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We Are Thankful: Dedicated to Educators Who Inspire

The Philo-Hill Magnet Academy Staff express our sincere gratitude for educators who inspired us...

I am thankful for Mrs. Carol Pitts. She was my high school biology teacher at Western Harnett High School. I never thought that the lessons she taught me in high school biology would have so great an influence on my life. I remember her teaching us everything from the mitochondria to the evolution of public education. It was important growing up in a farming and military community that we understood the importance of working together and understanding each other.  She modeled as a true advocate for young people. There were times when racism and politics influenced the actions of adults in our community; she always found a way to help students process what was going on and allowed us time to share our feelings with a caring adult. She held us accountable for respecting one another (no matter what our skin color, background, or economic status). She taught us that we were all human beings in the literal sense and everyone could aspire for greatness. 

I am thankful for the opportunity to be a student of Mrs. Carol Pitts. She encouraged me to value all people and advocate for people who did not have a voice (or a seat at the table). Lessons learned from Mrs. Pitts’s biology class continue to help me navigate past barriers devised to deter me away from public education to fall back in love daily with the opportunities to inspire and advocate for young people just as Mrs. Pitts inspired and advocated for me. 

- Dr. Benika J. Thompson (Western Harnett High School Class of ‘97)


There are many great educators, but only one who has truly inspired me. Her room was filled with bright colored words, with the names of the different parts of speech. It always smelled fresh and was so well organized. Students knew when they entered her room that learning was her key priority.

Her magnetic personality drew you in. Students would leave the classroom with smiling faces and feel as though they could conquer the world! She sewed into her students socially and emotionally realizing they work hand in hand. Her passion for student success went beyond the classroom.

Grabbing a couple of dollars out of her purse for a student to attend a field trip, working overtime to diversify lessons, or visiting with students and parents at home regardless of the neighborhood, was second nature for her. “Hey Mrs. Roberts! Hey Mrs. Roberts! Remember me?” I hear them say when we are out together. “You were my favorite teacher! I just smile, because she is mine too! Even though she is my MOM.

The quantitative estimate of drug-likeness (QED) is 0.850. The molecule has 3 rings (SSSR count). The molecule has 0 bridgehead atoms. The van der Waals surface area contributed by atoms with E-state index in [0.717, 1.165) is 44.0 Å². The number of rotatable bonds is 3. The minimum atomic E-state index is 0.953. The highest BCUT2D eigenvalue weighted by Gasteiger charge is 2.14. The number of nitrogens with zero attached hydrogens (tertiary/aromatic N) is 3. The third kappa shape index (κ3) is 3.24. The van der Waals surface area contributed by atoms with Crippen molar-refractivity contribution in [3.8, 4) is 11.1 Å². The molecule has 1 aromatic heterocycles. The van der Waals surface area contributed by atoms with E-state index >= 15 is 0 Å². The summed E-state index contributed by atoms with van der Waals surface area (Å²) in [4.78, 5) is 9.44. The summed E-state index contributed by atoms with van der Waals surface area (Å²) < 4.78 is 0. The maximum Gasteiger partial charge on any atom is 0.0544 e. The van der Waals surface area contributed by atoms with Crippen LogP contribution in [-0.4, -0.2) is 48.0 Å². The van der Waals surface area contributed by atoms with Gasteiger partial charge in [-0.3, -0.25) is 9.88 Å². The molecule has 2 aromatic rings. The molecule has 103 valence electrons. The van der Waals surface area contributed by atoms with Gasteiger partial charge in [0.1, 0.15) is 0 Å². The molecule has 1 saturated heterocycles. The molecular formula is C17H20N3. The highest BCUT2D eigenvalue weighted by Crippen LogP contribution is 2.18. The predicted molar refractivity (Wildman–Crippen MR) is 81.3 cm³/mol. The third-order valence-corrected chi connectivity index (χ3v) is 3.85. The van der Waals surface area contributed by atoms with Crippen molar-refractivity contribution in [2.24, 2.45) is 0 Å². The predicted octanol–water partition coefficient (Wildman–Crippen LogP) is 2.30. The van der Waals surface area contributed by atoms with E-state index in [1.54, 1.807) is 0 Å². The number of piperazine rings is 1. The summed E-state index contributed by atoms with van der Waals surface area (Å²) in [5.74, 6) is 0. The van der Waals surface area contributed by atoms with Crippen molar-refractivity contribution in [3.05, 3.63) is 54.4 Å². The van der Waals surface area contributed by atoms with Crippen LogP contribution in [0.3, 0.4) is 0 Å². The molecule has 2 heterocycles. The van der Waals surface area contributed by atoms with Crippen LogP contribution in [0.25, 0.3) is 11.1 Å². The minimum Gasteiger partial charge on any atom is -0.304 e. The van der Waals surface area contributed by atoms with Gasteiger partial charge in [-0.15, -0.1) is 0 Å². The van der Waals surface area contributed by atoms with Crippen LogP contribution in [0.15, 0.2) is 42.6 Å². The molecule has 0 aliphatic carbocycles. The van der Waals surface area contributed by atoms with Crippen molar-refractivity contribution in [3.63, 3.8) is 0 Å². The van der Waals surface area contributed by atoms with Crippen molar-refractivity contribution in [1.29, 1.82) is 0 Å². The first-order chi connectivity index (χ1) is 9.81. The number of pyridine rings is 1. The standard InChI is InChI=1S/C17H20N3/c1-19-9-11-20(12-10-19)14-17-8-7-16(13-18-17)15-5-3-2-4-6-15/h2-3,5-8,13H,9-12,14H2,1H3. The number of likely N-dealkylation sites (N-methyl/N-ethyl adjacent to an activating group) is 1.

- Ms. Christian Stewart


Dear Mrs. Wanda Ball and Mr. Norwood Walker,

You created a classroom environment that was collaborative and encouraged creative and critical thinking. You inspired us not only to be better students but also to be better people. Mrs. Ball, you made a personal connection with me and helped me to feel like I had something to offer and that I was a valuable part of a group. Mr. Walker, you brought in vinyl records to play during class and had us write a protest song. That lesson has stuck with me because I did not like history as a subject. When you taught history, you engaged us by making connections that we could understand and relate to. I will always strive to be the kind of teacher you each were for me - caring, engaging, and creative. Thank you.


- Mrs. Kellie Harris (Person High School Class of ‘95)


Dear Constance Hash and Falicia Fuller,

   I am so thankful I was able to learn and work under you both. I appreciate all the patience you both had with me as all the opportunities I was given to grow as a leader, educator, and as a person. You both always let me know you believed in me and my abilities. I could always come to you both whenever I needed a little guidance, shed a tear, or see a smile. My first 10 years of teaching were molded by your leadership and knowledge, and I thank you for all that you shared with me and challenging me.
- Mrs. Anna Dooley (Mineral Spring ES and Forest Park ES Staff ’08)